A Swiss Army Knife from the Upper Paleolithic? Experiments on Non-Projectile Uses of Backed Pieces
15 января 2021 года
19:17
A Swiss Army Knife from the Upper Paleolithic? Experiments on Non-Projectile Uses of Backed Pieces
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Title: A Swiss Army Knife from the Upper Paleolithic? Experiments on Non-Projectile Uses of Backed Pieces
Author, co-author: Taller, Andreas; Taipale, Noora
Abstract: Backed lithic artifacts are an important part of the Upper Paleolithic tool kit, and are often among
the most abundant categories of lithic tools found at Magdalenian and Gravettian sites. Often
these tools are exclusively referred to as projectiles, and indeed many – if not most – backed pieces may have been parts of composite projectile heads, mounted laterally onto organic points (e.g., Allain and Descouts 1957; Allain 1979; Abramova 1982; Bergman and Newcomer 1983; Leroi-Gourhan1983; Plisson 1985; Nuzhnyi 1993; Christensen and Valentin 2004; Sano 2009; Langlais 2010; Araujo-Igreja 2011; Tomasso et al. 2018). Experiments of varying comprehensiveness concerned with the use of (Magdalenian) backed pieces as projectile inserts have confirmed the effectivity of this setup (e.g., Moss and Newcomer 1982; Pétillon et al. 2011; Gauvrit Roux et al. 2020). However, backed pieces sometimes also served other purposes like cutting, sawing, shaving, scraping or perforating (Moss and Newcomer 1982; Moss 1983; Owen 1988; Piel-Desruisseaux 1998; Christensen and Valentin 2004; Taller et al. 2012). The modular technological system involving these lithic artifacts is highly versatile, mobile and dynamic as there are numerous possibilities of use and as the small lithic inserts are easy to transport and the composite tools themselves easy to maintain and repair. Here, we present the results of an experiment where different tasks were carried out using backed pieces hafted in a wooden handle or operated handheld. The design of the handles loosely follows examples found at Canadian Dorset sites where bladelets comparable in size to Magdalenian backed pieces were hafted and used as knives (Owen 1988, 88ff.). We tried out the tools in various activities (cutting, perforating and carving/whittling) on a set of worked materials (wood, antler, marine shell, smoked meat, dried, semi-tanned hide, and tanned leather). After the completion of these tasks, the applicability, durability and usefulness of the setup were evaluated and the lithic inserts were checked microscopically for use-wear traces.

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A Swiss Army Knife from the Upper Paleolithic? Experiments on Non-Projectile Uses of Backed Pieces
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[en] Backed lithic artifacts are an important part of the Upper Paleolithic tool kit, and are often among
the most abundant categories of lithic tools found at Magdalenian and Gravettian sites. Often
these tools are exclusively referred to as projectiles, and indeed many – if not most – backed pieces may have been parts of composite projectile heads, mounted laterally onto organic points (e.g., Allain and Descouts 1957; Allain 1979; Abramova 1982; Bergman and Newcomer 1983; Leroi-Gourhan1983; Plisson 1985; Nuzhnyi 1993; Christensen and Valentin 2004; Sano 2009; Langlais 2010; Araujo-Igreja 2011; Tomasso et al. 2018). Experiments of varying comprehensiveness concerned with the use of (Magdalenian) backed pieces as projectile inserts have confirmed the effectivity of this setup (e.g., Moss and Newcomer 1982; Pétillon et al. 2011; Gauvrit Roux et al. 2020). However, backed pieces sometimes also served other purposes like cutting, sawing, shaving, scraping or perforating (Moss and Newcomer 1982; Moss 1983; Owen 1988; Piel-Desruisseaux 1998; Christensen and Valentin 2004; Taller et al. 2012). The modular technological system involving these lithic artifacts is highly versatile, mobile and dynamic as there are numerous possibilities of use and as the small lithic inserts are easy to transport and the composite tools themselves easy to maintain and repair. Here, we present the results of an experiment where different tasks were carried out using backed pieces hafted in a wooden handle or operated handheld. The design of the handles loosely follows examples found at Canadian Dorset sites where bladelets comparable in size to Magdalenian backed pieces were hafted and used as knives (Owen 1988, 88ff.). We tried out the tools in various activities (cutting, perforating and carving/whittling) on a set of worked materials (wood, antler, marine shell, smoked meat, dried, semi-tanned hide, and tanned leather). After the completion of these tasks, the applicability, durability and usefulness of the setup were evaluated and the lithic inserts were checked microscopically for use-wear traces.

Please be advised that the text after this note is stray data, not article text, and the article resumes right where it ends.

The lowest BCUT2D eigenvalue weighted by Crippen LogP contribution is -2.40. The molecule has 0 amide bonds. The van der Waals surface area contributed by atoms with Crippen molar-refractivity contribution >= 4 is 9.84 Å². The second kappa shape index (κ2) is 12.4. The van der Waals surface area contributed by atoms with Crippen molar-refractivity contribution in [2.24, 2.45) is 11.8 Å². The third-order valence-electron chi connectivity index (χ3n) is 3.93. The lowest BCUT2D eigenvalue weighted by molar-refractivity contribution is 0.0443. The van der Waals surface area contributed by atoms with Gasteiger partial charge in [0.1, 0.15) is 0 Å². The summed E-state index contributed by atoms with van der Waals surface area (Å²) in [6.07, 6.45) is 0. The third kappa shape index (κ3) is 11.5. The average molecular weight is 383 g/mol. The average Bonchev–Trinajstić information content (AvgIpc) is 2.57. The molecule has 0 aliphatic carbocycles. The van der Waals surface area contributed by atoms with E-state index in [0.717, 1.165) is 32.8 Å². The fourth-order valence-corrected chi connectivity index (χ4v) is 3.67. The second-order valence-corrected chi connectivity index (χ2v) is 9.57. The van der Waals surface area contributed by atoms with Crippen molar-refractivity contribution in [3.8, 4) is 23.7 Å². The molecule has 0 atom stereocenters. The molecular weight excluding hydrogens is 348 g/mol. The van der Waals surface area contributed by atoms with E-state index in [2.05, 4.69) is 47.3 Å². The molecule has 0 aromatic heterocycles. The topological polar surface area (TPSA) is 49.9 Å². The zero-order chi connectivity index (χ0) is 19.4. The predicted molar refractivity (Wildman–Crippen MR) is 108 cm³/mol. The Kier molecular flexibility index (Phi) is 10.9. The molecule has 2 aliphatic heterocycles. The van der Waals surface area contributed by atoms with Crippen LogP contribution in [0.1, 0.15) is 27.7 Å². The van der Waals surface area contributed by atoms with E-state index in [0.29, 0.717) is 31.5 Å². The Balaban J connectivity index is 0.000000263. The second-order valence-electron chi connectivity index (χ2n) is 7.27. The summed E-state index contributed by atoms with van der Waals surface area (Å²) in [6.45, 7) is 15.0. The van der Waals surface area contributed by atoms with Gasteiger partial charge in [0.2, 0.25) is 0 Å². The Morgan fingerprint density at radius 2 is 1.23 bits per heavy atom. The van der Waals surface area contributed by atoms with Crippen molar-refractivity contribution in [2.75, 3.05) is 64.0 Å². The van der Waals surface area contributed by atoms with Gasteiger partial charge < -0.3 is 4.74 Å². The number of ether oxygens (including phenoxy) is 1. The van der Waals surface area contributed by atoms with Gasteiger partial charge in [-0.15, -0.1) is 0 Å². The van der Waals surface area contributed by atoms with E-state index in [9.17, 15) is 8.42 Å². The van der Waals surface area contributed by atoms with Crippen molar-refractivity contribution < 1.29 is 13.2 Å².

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Автоматическая система мониторинга и отбора информации
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